MIBO4300/6300. Environmental Microbiology and Biotechnology. 3 ...

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MIBO4300/6300. Environmental Microbiology and Biotechnology. 3 hours

Course description: Microorganisms used in biotechnology, agriculture, bioremediation, and
industry; distribution, taxonomy, and physiology of environmentally significant microorganisms.
Prerequisite: MIBO3500.

Instructor: Prof. Barny Whitman, 541 Biological Sciences, 542-4219, whitman@uga.edu, office hours
by appointment.
Class: Mondays, Wednesdays, and Fridays, 11:15-12:05, room 404C Biological Sciences.
Textbook: As necessary, I recommend that you consult advanced textbooks, which are on reserve in
the Science Library:
Madigan and Martinko (11th ed.) Brock Biology of Microorganisms

Staley, Gunsalus, Levy and Perry (2
nd
ed.) Microbial Life

Other resources include: The Prokaryotes
, ed. M. Dworkin et al. (2006) available electronically.
Go to Galileo
, go to Databases
, browse to “The Prokaryotes”
Bergey's Manual of Systematic Bacteriology,
available at the reference desk of the Science
Library

Grading policy: For MIBO4300, the grade will be computed from the four midterm grades, the
comprehensive final, and any extra point credits you earn. Make up midterm examinations will not be
given without two
excusable absences. The grade will be the highest of the following:
1. The average of all four midterm examinations (25 % each) plus any extra credit points you earn.
2. The average of the three highest midterm examinations (25 % each) and the final (25 %) plus any
extra credit points you earn.

Students may earn up to five (5) points of extra credit in two ways. One, seminars in the
Department of Microbiology are usually on Thursdays at 11:00 am in room 404D, and the schedule is
listed at the Department website and in the hall way outside of Biosciences room 527. In addition,
seminars hosted by other departments on prokaryotic biology may be used. A brief report (2 typed
pages) which summarizes the talk will be due within four days (usually Monday) following the seminar.
These write-ups should include: (i) the name of the speaker, title of the seminar, and date of the talk; (ii)
a brief introduction of the subject in which relevant background information is discussed; (iii) a
summary of the experiments presented by the speaker- what was done, why was it done, and what were
the results; and finally (iv) what conclusions were reached by the speaker. Each write-up will be judged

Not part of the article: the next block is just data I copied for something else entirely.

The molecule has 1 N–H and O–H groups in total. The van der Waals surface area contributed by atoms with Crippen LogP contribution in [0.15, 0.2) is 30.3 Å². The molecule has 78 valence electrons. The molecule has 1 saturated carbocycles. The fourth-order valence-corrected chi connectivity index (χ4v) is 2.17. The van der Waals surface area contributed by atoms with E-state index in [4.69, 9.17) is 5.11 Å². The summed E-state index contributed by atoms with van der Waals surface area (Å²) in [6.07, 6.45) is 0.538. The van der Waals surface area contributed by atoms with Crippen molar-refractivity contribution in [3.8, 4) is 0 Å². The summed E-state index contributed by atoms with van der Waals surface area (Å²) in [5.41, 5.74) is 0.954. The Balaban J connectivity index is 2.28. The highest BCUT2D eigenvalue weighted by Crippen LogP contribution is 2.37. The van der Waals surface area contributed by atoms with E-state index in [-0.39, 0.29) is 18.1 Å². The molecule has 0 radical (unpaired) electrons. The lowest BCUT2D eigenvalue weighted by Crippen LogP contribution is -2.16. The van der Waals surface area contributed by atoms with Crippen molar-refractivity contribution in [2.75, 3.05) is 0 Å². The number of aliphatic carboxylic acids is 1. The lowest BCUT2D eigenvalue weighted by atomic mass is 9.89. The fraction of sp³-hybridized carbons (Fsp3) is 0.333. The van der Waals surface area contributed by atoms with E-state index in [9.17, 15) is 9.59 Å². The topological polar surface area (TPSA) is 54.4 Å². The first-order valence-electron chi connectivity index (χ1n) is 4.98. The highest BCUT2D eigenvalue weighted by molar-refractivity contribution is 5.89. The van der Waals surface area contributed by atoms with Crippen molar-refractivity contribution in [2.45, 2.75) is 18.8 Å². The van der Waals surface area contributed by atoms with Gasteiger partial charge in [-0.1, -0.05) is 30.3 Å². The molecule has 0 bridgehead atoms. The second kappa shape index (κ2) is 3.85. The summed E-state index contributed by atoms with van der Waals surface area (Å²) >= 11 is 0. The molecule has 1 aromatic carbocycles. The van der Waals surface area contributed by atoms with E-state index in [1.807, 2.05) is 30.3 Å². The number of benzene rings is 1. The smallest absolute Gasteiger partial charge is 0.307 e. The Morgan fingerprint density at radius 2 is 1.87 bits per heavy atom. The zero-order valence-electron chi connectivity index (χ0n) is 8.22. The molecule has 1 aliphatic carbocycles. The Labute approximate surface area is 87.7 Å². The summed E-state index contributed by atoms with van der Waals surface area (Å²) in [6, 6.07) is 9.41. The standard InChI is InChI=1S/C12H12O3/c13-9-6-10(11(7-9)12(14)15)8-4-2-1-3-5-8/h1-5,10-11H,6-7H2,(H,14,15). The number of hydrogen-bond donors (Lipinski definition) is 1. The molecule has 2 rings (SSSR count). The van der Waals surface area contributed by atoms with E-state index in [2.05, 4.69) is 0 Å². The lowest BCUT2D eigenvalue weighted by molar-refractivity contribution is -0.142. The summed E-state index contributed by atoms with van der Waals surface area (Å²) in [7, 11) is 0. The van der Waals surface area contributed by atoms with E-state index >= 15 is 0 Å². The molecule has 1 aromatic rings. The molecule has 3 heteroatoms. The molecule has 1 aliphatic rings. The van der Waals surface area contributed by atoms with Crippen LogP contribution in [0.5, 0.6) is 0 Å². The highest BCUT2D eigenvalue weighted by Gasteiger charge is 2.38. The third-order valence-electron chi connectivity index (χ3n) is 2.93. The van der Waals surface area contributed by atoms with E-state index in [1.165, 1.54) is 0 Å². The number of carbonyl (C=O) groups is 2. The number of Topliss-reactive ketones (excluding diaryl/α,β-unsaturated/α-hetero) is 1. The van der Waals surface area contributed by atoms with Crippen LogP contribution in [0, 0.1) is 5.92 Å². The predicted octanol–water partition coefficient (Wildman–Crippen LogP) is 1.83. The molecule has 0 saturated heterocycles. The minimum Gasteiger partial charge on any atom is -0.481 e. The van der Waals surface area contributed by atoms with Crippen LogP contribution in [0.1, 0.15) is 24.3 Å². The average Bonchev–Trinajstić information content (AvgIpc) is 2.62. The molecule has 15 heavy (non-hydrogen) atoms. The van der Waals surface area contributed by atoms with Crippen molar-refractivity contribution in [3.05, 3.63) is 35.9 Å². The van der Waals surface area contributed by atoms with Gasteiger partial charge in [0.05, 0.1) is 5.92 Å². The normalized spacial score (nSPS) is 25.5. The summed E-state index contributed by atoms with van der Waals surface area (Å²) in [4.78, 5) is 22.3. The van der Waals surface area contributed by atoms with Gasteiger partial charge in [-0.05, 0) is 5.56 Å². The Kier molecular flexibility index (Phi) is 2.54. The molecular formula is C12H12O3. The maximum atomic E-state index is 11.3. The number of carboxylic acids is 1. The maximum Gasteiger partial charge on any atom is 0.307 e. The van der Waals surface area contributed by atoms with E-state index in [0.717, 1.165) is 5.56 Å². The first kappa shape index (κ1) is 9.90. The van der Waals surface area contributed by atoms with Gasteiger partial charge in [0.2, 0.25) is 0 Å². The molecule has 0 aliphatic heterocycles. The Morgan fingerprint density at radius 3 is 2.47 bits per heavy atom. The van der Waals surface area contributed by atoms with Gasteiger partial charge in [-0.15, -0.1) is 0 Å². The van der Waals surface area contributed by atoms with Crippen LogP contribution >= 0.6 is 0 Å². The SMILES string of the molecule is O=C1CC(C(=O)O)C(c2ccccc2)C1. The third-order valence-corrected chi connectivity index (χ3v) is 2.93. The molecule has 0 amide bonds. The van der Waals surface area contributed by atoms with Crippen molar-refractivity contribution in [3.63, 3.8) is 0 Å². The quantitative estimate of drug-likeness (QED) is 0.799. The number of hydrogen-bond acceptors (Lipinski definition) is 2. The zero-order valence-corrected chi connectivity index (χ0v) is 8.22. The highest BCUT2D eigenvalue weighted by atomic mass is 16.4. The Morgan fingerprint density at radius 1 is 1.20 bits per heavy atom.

according to its clarity and content and will be graded on a scale of 0 (unsatisfactory) to 1 (outstanding).
Please note that no credit will be given for reports turned in to any other course.
Two, the second option is a review of an area of the literature on one of the topics discussed in
this course. The review should be 10 typed pages in length and refer to no fewer than 5 papers from the
primary literature. All topics must be approved by Dr. Whitman prior to April 1. Each paper should
include an introduction which provides the relevant background, a summary of the papers, and a
discussion of the important conclusions. Otherwise, the format should follow that described in the
"Instructions to Authors" for Microbiology and Molecular Biology Reviews
70 (2006). Papers are due
by April 28 and will be graded on a scale of 0 (unsatisfactory) to 5.0 (outstanding) based on their
content, clarity and grammar.
Students in MIBO6300 may not earn extra credit by option 1 (reporting on the seminars).
However, students in MIBO6300 may earn extra credit by option 2 (a paper) or presenting a lecture to
the class of approximately 20 min. The topic of the lecture should be approved by Dr. Whitman prior to
April 11. Otherwise, the grading policy is the same.
Spring 2008 Calendar: MIBO 4300: 11:15-12:05 am, Biological Sciences 404C

Monday Wednesday Friday
January 7 The importance of
prokaryotes in our
understanding of biology
9 Concepts of prokaryotic
diversity
11 Concepts of prokaryotic
diversity
14 Prokaryotic
systematics
16 Prokaryotic systematics 18 Methods in environmental
microbiology

21 MLK Jr. holiday
23 Natural populations of
prokaryotes
25 Natural populations of
prokaryotes
February 28 Modern populations of
prokaryotes
30 Modern populations of
prokaryotes
1 Bioenergetics and diversity

4 Midterm 1 (Jan. 7-Jan.
30)
6 Anaerobic photosynthetic
bacteria
8 Marine cyanobacteria and
their relatives
11 Sulfur-oxidizing
bacteria
13 Methane and C1-
oxidizing bacteria
15 Nitrifying bacteria
18 Nitrifying bacteria 20 H
2
, CO -oxidizing
bacteria
22 Fe
+2
-oxidizing bacteria
25 Mining with
microorganisms
27 Magnetotactic bacteria
and the tricky
microaerophiles
29 Midterm 2 (Feb. 1-25)
March 3 Introduction to the
anaerobic environment
5 Denitrifying bacteria 7 Annamox bacteria

10 Spring break 12 Spring break 14 Spring break
17 Sulfate-reducing
bacteria
19 Iron-reducing bacteria 21 Homoacetogenic bacteria
24 Methanogenic archaea 26 Substrate level
phosphorylation
28 Interspecies H
2
transfer
April 31 Microbial
bioengineering for
chemical biosynthesis
2 Midterm 3 (Feb. 27-
Mar. 28)
4 Degradation of aromatic
compounds (aerobic)
7 Degradation of aromatic
compounds (anaerobic)
9 Myxobacteria: the wolves
of the leaf litter
11 Bdellovibrios: microbial
weasels
14 Vertebrate symbioses 16 Invertebrate symbioses 18 Extreme thermophiles
21 Psychrophiles and
other extreme
environments
23 Some really fascinating
topic
25 Midterm 4 (Mar. 31-
Apr. 23)
28 Another really
fascinating topic (last
class)


FINAL Monday, May 2 12-3; room 404C Biosciences

For course notes and study guides, see: http://whitman.myweb.uga.edu/courses.html